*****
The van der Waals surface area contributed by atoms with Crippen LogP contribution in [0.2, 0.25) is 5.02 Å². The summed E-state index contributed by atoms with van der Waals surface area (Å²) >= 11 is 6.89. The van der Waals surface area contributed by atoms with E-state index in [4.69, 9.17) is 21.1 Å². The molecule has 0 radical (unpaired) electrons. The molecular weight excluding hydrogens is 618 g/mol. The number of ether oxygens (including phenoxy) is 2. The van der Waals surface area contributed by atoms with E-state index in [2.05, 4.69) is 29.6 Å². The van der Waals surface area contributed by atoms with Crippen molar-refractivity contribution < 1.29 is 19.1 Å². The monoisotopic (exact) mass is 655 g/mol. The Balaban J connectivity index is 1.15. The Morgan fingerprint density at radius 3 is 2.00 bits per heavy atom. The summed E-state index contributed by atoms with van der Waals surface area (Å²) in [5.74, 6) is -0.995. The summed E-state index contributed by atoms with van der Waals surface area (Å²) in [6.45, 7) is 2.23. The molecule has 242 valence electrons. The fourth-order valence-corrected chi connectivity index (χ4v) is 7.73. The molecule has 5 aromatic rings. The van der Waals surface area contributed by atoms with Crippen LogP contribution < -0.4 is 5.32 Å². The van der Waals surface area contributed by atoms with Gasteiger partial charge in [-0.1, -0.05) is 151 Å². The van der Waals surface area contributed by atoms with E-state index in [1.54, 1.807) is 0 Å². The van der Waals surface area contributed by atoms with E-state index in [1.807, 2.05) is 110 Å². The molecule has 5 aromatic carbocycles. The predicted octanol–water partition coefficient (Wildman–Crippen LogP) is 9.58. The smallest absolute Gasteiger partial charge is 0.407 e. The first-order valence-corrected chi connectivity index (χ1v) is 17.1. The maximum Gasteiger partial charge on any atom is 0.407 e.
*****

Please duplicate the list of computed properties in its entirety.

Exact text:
The van der Waals surface area contributed by atoms with Crippen LogP contribution in [0.2, 0.25) is 5.02 Å². The summed E-state index contributed by atoms with van der Waals surface area (Å²) >= 11 is 6.89. The van der Waals surface area contributed by atoms with E-state index in [4.69, 9.17) is 21.1 Å². The molecule has 0 radical (unpaired) electrons. The molecular weight excluding hydrogens is 618 g/mol. The number of ether oxygens (including phenoxy) is 2. The van der Waals surface area contributed by atoms with E-state index in [2.05, 4.69) is 29.6 Å². The van der Waals surface area contributed by atoms with Crippen molar-refractivity contribution < 1.29 is 19.1 Å². The monoisotopic (exact) mass is 655 g/mol. The Balaban J connectivity index is 1.15. The Morgan fingerprint density at radius 3 is 2.00 bits per heavy atom. The summed E-state index contributed by atoms with van der Waals surface area (Å²) in [5.74, 6) is -0.995. The summed E-state index contributed by atoms with van der Waals surface area (Å²) in [6.45, 7) is 2.23. The molecule has 242 valence electrons. The fourth-order valence-corrected chi connectivity index (χ4v) is 7.73. The molecule has 5 aromatic rings. The van der Waals surface area contributed by atoms with Crippen LogP contribution < -0.4 is 5.32 Å². The van der Waals surface area contributed by atoms with Gasteiger partial charge in [-0.1, -0.05) is 151 Å². The van der Waals surface area contributed by atoms with E-state index in [1.54, 1.807) is 0 Å². The van der Waals surface area contributed by atoms with E-state index in [1.807, 2.05) is 110 Å². The molecule has 5 aromatic carbocycles. The predicted octanol–water partition coefficient (Wildman–Crippen LogP) is 9.58. The smallest absolute Gasteiger partial charge is 0.407 e. The first-order valence-corrected chi connectivity index (χ1v) is 17.1. The maximum Gasteiger partial charge on any atom is 0.407 e.